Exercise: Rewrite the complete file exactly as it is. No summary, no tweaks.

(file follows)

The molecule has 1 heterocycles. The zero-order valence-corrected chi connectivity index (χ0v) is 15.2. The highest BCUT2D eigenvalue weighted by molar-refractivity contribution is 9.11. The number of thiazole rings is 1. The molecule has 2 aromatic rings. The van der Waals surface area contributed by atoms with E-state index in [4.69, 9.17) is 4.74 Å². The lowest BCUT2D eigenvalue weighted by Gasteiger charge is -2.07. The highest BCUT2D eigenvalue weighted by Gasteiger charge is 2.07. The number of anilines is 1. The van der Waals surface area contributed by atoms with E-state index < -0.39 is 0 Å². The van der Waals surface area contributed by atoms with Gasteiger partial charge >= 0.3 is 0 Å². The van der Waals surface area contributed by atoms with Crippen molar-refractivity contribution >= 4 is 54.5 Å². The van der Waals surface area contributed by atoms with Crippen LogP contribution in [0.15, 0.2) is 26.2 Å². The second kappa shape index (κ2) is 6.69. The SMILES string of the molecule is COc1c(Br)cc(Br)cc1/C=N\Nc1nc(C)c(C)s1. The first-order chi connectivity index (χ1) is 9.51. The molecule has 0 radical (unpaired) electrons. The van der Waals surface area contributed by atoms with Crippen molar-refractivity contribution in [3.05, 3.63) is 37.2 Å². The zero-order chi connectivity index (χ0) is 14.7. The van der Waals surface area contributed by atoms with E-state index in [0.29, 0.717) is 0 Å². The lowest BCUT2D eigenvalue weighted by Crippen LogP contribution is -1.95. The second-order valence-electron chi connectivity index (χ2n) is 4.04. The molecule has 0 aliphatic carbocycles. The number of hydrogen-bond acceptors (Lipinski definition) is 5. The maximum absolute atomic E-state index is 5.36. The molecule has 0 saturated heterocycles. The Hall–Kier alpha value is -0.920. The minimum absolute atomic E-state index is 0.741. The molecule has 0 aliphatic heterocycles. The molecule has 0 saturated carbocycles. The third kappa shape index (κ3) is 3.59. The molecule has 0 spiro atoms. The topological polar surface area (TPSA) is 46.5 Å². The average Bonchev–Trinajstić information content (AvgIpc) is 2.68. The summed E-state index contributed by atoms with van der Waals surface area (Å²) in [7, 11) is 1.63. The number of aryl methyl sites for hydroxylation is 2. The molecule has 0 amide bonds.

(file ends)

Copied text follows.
The molecule has 1 heterocycles. The zero-order valence-corrected chi connectivity index (χ0v) is 15.2. The highest BCUT2D eigenvalue weighted by molar-refractivity contribution is 9.11. The number of thiazole rings is 1. The molecule has 2 aromatic rings. The van der Waals surface area contributed by atoms with E-state index in [4.69, 9.17) is 4.74 Å². The lowest BCUT2D eigenvalue weighted by Gasteiger charge is -2.07. The highest BCUT2D eigenvalue weighted by Gasteiger charge is 2.07. The number of anilines is 1. The van der Waals surface area contributed by atoms with E-state index < -0.39 is 0 Å². The van der Waals surface area contributed by atoms with Gasteiger partial charge >= 0.3 is 0 Å². The van der Waals surface area contributed by atoms with Crippen molar-refractivity contribution >= 4 is 54.5 Å². The van der Waals surface area contributed by atoms with Crippen LogP contribution in [0.15, 0.2) is 26.2 Å². The second kappa shape index (κ2) is 6.69. The SMILES string of the molecule is COc1c(Br)cc(Br)cc1/C=N\Nc1nc(C)c(C)s1. The first-order chi connectivity index (χ1) is 9.51. The molecule has 0 radical (unpaired) electrons. The van der Waals surface area contributed by atoms with Crippen molar-refractivity contribution in [3.05, 3.63) is 37.2 Å². The zero-order chi connectivity index (χ0) is 14.7. The van der Waals surface area contributed by atoms with E-state index in [0.29, 0.717) is 0 Å². The lowest BCUT2D eigenvalue weighted by Crippen LogP contribution is -1.95. The second-order valence-electron chi connectivity index (χ2n) is 4.04. The molecule has 0 aliphatic carbocycles. The number of hydrogen-bond acceptors (Lipinski definition) is 5. The maximum absolute atomic E-state index is 5.36. The molecule has 0 saturated heterocycles. The Hall–Kier alpha value is -0.920. The minimum absolute atomic E-state index is 0.741. The molecule has 0 aliphatic heterocycles. The molecule has 0 saturated carbocycles. The third kappa shape index (κ3) is 3.59. The molecule has 0 spiro atoms. The topological polar surface area (TPSA) is 46.5 Å². The average Bonchev–Trinajstić information content (AvgIpc) is 2.68. The summed E-state index contributed by atoms with van der Waals surface area (Å²) in [7, 11) is 1.63. The number of aryl methyl sites for hydroxylation is 2. The molecule has 0 amide bonds.